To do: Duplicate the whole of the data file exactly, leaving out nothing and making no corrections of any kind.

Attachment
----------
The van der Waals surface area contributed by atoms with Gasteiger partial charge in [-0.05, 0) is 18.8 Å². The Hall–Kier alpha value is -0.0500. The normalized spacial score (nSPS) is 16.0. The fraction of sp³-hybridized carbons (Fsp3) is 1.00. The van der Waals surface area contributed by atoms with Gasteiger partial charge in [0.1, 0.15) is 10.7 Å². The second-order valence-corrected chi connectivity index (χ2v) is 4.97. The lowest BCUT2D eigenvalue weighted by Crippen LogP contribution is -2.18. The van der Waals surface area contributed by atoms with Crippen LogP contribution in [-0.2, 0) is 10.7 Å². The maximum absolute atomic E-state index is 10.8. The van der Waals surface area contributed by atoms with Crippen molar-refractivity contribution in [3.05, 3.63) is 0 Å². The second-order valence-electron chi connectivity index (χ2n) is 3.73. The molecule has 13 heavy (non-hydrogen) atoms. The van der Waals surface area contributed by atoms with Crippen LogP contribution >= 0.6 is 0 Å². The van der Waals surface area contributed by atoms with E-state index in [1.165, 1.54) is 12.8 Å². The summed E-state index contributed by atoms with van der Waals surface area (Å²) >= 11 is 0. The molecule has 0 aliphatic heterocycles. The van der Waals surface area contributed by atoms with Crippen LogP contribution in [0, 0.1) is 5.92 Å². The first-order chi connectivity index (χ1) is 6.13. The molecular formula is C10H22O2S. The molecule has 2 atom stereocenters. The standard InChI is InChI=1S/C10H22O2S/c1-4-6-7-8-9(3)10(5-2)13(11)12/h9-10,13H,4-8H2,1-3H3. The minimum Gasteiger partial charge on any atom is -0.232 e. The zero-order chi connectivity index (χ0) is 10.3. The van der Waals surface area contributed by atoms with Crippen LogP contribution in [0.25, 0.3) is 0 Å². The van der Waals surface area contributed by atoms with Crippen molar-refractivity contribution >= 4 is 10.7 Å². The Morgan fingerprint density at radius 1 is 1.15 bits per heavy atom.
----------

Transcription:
The van der Waals surface area contributed by atoms with Gasteiger partial charge in [-0.05, 0) is 18.8 Å². The Hall–Kier alpha value is -0.0500. The normalized spacial score (nSPS) is 16.0. The fraction of sp³-hybridized carbons (Fsp3) is 1.00. The van der Waals surface area contributed by atoms with Gasteiger partial charge in [0.1, 0.15) is 10.7 Å². The second-order valence-corrected chi connectivity index (χ2v) is 4.97. The lowest BCUT2D eigenvalue weighted by Crippen LogP contribution is -2.18. The van der Waals surface area contributed by atoms with Crippen LogP contribution in [-0.2, 0) is 10.7 Å². The maximum absolute atomic E-state index is 10.8. The van der Waals surface area contributed by atoms with Crippen molar-refractivity contribution in [3.05, 3.63) is 0 Å². The second-order valence-electron chi connectivity index (χ2n) is 3.73. The molecule has 13 heavy (non-hydrogen) atoms. The van der Waals surface area contributed by atoms with Crippen LogP contribution >= 0.6 is 0 Å². The van der Waals surface area contributed by atoms with E-state index in [1.165, 1.54) is 12.8 Å². The summed E-state index contributed by atoms with van der Waals surface area (Å²) >= 11 is 0. The molecule has 0 aliphatic heterocycles. The van der Waals surface area contributed by atoms with Crippen LogP contribution in [0, 0.1) is 5.92 Å². The first-order chi connectivity index (χ1) is 6.13. The molecular formula is C10H22O2S. The molecule has 2 atom stereocenters. The standard InChI is InChI=1S/C10H22O2S/c1-4-6-7-8-9(3)10(5-2)13(11)12/h9-10,13H,4-8H2,1-3H3. The minimum Gasteiger partial charge on any atom is -0.232 e. The zero-order chi connectivity index (χ0) is 10.3. The van der Waals surface area contributed by atoms with Crippen LogP contribution in [0.25, 0.3) is 0 Å². The van der Waals surface area contributed by atoms with Crippen molar-refractivity contribution >= 4 is 10.7 Å². The Morgan fingerprint density at radius 1 is 1.15 bits per heavy atom.